Until recently, I haven’t given mushroom (much room) in my head to the Fungi kingdom. It’s been an admitted blindspot in my nature knowledge for too long. I’m taking some steps to correct this, though. Reading books such as Entangled Life by Merlin Sheldrake. Looking for fungi in the Lake County Forest Preserves in northern Illinois and other natural areas. Taking photos of the ones I find and doing my best to identify them.
There’s still much I don’t know—apologies for any errors in advance—but I can claim to know a bit more now than I did at the start of 2021. With fall being possibly the best time to spot some fungi, I thought I’d write about some common species you might discover in the preserves.
Come late November, most of us have turkeys on the brain. But a different type of turkey is taking to the skies at this time of year on its annual migration south: the turkey vulture (Cathartes aura). You can spot them in the sky or on the ground in the Lake County Forest Preserves in northern Illinois.
Everyone has one! At least, anyone who regularly hikes in the Lake County Forest Preserves in northern Illinois has one: a favorite trail. It might be the trail near your home or the one that reminds you of a secret only-I-know-about-this spot growing up. Maybe it holds a special memory. Whatever the reason, something about it always sparks joy in your heart.
For me, most days on the job consist of time in my “office” outdoors—a woodland, prairie or wetland in the Lake County Forest Preserves—with my “clients”—students, teachers, and families interested in learning more about local nature. On those rare days spent plunking away at a computer indoors, the photo above is my view. Recently, this view is bustling with activity, as hordes of ruby-throated hummingbirds buzz around the feeders, bulking up for a long flight south.
My family went on a bike ride last weekend at Ray Lake Forest Preserve. All afternoon, rain sputtered on and off as the clouds played tag with the sun. After climbing up a steep hill, the sky darkened again and we sought refuge under a canopy of large oak trees. One of my sons yelped,”Ouch! That raindrop hurt!” We quickly realized it wasn’t a raindrop, but a storm of acorns jiggled loose by the wind, plopping down on us. The trail became littered with acorns, and the kids began grabbing them. Upon inspection, the boys noticed tiny round holes in many of the acorns—evidence that these nuts were homes to acorn weevils (Curculio spp).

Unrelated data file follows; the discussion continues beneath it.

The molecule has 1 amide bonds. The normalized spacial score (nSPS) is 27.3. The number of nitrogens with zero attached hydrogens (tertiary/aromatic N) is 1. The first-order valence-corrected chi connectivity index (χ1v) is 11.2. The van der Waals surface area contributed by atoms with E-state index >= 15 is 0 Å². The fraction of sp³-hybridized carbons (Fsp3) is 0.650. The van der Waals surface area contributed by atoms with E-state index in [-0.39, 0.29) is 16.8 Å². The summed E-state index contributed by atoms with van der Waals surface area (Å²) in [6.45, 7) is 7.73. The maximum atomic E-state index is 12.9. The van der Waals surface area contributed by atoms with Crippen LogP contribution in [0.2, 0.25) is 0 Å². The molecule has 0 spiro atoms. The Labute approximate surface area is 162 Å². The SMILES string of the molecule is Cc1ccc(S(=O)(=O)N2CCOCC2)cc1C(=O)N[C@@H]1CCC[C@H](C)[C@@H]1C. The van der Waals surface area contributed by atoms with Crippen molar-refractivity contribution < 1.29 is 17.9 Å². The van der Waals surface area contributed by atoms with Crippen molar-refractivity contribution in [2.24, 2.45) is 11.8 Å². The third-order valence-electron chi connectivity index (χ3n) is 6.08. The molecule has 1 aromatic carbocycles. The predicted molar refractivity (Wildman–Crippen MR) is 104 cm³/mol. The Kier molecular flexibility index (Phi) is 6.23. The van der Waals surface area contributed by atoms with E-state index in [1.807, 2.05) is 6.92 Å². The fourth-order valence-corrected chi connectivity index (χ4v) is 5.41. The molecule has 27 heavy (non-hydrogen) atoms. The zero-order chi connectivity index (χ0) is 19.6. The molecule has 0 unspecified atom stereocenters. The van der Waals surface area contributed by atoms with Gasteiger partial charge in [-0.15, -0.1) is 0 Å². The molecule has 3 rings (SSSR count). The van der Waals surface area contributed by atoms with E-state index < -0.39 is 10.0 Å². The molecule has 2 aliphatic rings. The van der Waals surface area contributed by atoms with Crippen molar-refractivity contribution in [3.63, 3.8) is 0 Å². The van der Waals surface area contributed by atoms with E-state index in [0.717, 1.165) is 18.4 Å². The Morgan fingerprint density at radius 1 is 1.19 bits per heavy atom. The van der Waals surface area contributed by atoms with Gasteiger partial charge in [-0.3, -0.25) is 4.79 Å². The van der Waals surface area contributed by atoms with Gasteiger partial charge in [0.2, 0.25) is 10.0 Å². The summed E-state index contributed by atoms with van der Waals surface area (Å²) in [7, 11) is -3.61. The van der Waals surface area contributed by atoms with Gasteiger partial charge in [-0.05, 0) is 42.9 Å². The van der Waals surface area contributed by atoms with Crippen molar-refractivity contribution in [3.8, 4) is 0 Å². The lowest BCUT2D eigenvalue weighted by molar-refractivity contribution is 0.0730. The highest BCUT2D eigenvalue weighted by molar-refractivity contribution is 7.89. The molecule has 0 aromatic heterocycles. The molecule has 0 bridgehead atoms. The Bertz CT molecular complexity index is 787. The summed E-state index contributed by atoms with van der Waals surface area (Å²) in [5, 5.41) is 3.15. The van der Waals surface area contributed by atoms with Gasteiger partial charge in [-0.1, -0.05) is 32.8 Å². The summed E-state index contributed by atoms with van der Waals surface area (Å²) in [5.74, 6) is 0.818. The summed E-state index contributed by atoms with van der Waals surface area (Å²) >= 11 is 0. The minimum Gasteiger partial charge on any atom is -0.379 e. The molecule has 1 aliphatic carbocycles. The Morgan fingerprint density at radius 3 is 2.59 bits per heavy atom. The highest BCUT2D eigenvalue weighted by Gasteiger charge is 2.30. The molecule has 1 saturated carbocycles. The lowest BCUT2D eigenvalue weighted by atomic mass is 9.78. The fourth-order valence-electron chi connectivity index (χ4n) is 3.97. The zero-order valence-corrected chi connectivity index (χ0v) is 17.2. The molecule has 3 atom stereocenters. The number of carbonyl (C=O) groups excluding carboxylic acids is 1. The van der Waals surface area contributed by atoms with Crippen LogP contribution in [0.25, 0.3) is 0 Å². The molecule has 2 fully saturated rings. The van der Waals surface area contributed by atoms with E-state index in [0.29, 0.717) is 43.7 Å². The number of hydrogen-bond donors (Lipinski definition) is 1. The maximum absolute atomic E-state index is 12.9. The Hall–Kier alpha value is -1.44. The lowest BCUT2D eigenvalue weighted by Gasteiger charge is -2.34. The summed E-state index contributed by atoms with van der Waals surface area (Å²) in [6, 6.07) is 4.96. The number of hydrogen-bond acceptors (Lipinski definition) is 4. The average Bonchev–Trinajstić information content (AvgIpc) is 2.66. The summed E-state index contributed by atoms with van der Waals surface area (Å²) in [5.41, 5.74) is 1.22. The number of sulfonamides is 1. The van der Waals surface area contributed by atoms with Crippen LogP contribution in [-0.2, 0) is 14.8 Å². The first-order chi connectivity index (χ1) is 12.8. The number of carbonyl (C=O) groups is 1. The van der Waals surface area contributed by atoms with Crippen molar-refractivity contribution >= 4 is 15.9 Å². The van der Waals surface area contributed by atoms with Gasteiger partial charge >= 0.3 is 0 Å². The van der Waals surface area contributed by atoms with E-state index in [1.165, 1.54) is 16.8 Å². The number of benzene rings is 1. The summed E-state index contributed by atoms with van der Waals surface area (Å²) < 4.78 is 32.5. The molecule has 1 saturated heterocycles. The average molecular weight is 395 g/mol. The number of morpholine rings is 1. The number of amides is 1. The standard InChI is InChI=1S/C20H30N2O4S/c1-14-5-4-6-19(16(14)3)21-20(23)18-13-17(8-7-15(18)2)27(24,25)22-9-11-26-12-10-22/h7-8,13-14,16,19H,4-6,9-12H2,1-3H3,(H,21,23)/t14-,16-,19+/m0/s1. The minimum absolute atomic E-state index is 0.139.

Last week as I was leading a group of adults on a fall color hike, our collective gaze turned quickly from the canopy of coppers and golds to the forest floor as we watched the flurry of chipmunk mischief unfold. We huddled around, marveling at the energy of these charming rodents.
Even though Illinois recently received a break from this summer’s heat and drought, the precipitation deficit that remains statewide has kicked off autumn with atypical natural events. Thus far, the year 2012 has been the fourth driest on Illinois record. However, it has been raining acorns and fall colors have been peeking through the greenery since late August—three weeks earlier than usual. This fast-forward to fall is a tree’s way of protecting itself when water is in short supply. The vibrant color displays of autumn, which seem so lively, are actually a sign that a tree is entering dormancy.
These flashes of fall colors are a result of changes in pigments. The dominant green pigment in leaves is chlorophyll. The leaves in a tree are like little factories, mixing together a recipe of specific ingredients (sunlight, carbon dioxide and water) to make food for the tree’s growth. Chlorophyll acts as the “chef” in this process, called photosynthesis; its presence is necessary in bringing everything together.
Typically, autumn’s cool nights and shortening days trigger photosynthesis to slow down. The scarcity of one key ingredient, water, is triggering this earlier-than-average dormancy. As the work of the leaves comes to an end for the year, chlorophyll breaks down and reveals yellow and orange pigments that have hidden behind its green cloak all summer. Leaves that contain the pigments xanthophyll and carotene—as do hickories, cottonwoods, elms and some maples—will change to vivid shades of yellow and orange as the green fades. Continue reading →